#SenseUsCanada – Poetry Project Needs You

I want to invite you in to the conversation that has reduced you to data on a page. I want to highlight your voice, your struggles, your successes, your failures, your life through collaborative digital poetry.

How to participate in #SenseUsCanada ?

Step One: Visit for the type of clips needed for this project. You may identify with one or many of the groups listed. Group identifiers have been chosen from real questions on the Canada Census forms relating to ethnicity, gender, income, age, and other information.

Step Two: Record a voice clip using your phone’s voice memo app or on your computer/tabelt. Clips should be no shorter than one minute and no longer than five minutes.

Step Three: Please do not include your name in the recording. Save your file with your first name or alias and the group it’s applicable to. For example: Cheryl_LGBTQ.mp3. Most softwares will automatically choose the file type.

Step Four: Copy and paste this text into the Contact Us form: “I (insert name) authorize Cheryl Folland to use my words for #SenseUsCanada understanding that they will be shared publically. I understand that my identity will not be shared unless I, myself do so, or I provide written consent anytime before or after publication.”*

Step Five: If you choose to participate, you will be sent a privacy form that outlines your protection in detail. Your story will NOT be added unless you agree to the privacy policy, which can be done digitally.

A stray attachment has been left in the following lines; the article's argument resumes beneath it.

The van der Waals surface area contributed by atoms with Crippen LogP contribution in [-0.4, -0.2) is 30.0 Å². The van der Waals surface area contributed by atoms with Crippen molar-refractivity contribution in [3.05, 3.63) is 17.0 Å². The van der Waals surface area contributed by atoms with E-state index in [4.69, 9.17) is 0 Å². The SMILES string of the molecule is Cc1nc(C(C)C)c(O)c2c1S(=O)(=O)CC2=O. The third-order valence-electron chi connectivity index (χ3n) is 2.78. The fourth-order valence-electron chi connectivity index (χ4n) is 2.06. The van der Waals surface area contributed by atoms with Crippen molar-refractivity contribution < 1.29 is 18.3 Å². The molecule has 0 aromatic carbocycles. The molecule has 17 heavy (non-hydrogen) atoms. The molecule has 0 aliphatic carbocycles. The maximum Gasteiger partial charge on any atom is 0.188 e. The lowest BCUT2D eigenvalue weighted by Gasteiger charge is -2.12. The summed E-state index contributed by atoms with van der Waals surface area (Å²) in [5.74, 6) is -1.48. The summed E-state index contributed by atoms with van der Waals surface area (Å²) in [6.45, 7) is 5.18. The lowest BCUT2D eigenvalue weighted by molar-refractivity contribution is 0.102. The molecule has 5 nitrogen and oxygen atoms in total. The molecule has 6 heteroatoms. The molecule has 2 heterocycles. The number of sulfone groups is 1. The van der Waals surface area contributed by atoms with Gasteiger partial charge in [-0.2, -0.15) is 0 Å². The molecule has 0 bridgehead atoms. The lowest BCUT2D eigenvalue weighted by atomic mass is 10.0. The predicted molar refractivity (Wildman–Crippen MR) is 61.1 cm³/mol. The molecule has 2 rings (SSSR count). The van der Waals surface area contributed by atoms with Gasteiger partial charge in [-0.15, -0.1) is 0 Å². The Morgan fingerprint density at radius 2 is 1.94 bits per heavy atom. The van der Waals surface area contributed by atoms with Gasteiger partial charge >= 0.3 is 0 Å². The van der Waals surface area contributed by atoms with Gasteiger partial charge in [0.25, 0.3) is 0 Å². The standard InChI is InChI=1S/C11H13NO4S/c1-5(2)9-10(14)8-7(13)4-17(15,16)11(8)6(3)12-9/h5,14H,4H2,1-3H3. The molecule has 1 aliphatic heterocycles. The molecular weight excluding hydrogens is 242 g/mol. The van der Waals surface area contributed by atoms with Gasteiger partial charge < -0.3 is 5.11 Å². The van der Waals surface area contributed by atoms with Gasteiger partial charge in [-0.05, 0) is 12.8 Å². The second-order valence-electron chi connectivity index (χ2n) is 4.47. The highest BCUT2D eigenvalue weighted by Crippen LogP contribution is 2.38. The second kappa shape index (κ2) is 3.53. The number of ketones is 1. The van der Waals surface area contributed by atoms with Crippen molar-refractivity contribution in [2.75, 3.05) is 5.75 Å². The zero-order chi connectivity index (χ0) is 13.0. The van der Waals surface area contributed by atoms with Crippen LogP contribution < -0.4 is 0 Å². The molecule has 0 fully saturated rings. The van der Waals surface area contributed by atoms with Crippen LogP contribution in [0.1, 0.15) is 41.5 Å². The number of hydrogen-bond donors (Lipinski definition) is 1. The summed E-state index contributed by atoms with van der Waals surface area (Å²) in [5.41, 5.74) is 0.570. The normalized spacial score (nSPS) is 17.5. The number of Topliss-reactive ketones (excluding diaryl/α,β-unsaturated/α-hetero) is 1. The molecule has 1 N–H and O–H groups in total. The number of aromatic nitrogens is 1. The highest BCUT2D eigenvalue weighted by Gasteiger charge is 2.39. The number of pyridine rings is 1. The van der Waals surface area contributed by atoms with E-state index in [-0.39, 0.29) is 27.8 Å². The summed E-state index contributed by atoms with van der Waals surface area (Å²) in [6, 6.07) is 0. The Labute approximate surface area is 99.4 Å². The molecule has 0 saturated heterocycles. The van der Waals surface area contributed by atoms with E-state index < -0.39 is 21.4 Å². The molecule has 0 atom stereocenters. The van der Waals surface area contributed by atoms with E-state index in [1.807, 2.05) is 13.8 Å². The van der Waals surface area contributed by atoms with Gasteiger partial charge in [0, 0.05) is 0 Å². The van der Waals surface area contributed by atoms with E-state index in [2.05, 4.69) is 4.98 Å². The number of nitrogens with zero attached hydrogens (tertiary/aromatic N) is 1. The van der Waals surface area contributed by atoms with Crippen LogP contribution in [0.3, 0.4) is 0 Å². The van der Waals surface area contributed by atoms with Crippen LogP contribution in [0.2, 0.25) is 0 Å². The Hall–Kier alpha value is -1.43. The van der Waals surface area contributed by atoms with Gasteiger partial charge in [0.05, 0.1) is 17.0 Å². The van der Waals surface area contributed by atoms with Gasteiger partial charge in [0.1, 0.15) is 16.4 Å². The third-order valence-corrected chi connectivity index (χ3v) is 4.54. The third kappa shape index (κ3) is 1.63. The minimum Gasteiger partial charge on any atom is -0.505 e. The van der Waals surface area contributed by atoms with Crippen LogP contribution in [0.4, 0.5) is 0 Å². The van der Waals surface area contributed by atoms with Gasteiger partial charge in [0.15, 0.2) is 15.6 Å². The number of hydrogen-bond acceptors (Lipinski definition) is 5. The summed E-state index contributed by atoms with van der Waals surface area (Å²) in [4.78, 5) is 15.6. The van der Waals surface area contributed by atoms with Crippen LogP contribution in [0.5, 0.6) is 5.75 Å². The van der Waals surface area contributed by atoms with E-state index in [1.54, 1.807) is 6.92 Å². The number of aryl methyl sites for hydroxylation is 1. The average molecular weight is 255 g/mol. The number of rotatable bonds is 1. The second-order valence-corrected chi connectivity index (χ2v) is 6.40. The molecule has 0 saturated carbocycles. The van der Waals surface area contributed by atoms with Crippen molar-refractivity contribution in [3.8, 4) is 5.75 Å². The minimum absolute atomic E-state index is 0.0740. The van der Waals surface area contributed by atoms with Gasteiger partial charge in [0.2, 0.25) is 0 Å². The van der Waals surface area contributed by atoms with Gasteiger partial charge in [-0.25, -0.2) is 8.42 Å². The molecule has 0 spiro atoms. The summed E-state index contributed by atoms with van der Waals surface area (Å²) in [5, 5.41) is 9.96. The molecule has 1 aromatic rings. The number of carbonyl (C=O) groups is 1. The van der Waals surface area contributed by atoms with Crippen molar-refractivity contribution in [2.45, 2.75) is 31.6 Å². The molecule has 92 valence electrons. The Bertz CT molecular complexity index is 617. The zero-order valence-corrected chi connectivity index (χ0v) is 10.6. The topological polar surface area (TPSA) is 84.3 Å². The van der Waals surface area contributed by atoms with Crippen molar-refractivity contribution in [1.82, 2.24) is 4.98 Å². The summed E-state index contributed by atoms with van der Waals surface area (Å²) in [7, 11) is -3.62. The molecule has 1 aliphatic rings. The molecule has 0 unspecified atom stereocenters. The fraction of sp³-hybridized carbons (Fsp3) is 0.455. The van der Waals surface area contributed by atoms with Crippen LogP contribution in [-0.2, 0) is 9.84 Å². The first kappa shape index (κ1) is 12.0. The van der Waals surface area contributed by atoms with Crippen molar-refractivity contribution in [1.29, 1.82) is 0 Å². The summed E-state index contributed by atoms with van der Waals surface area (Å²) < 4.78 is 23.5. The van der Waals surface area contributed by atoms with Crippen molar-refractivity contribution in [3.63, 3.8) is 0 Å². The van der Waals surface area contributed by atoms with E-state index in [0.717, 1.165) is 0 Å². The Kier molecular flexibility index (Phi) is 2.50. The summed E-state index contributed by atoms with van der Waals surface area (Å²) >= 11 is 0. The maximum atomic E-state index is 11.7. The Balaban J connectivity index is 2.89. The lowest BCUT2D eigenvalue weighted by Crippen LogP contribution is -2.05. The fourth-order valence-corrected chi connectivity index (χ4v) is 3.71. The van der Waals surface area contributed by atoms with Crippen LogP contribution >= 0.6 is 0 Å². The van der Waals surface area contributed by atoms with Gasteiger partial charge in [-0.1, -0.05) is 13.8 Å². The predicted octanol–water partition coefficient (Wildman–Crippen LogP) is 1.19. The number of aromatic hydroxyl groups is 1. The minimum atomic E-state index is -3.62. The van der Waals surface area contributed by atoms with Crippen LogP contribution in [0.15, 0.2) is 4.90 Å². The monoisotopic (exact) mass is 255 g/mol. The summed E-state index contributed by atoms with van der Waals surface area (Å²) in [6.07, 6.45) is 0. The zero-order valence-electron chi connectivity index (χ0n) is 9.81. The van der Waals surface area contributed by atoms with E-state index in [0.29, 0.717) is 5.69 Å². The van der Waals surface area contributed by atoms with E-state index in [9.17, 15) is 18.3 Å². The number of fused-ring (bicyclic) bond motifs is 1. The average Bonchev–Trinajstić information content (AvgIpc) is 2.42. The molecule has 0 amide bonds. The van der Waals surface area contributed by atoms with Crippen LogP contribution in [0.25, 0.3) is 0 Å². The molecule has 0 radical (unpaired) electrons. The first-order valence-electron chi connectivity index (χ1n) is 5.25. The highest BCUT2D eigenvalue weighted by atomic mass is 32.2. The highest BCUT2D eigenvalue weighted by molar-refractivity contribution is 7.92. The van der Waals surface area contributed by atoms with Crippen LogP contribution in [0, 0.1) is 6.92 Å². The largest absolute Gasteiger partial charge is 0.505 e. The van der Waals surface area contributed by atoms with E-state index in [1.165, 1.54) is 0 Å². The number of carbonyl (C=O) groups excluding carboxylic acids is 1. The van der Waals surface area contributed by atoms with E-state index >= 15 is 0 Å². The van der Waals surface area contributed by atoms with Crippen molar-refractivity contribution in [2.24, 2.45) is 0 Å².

Who can participate?

The project is open to anyone living in Canada and is based on their experiences in Canada. Regardless of how long you’ve been here, if you are an international student, a landed immigrant, native to Canada, or a non-citizen of any other kind; you are invited to participate.

Can I speak in a language other than English?

Yes! You may. Be aware that the clips will be edited by an English only speaker and layered with other clips in various langauges. In other words, your story might not “make sense” if listening for it on its own—but it will enhance the overall track for that specific group by providing essential diversity.

At this time those living in other countries permanently are not invited to participate as the project is based off the Canadian Census Form.

Okay, Great. I’m in! What do I talk about?

Talk about the good, the bad, the ugly and the weird. What is a memory that sticks in your mind? What is a constant barrier you face that others might not know exists? What makes you Canadian?

Still stuck?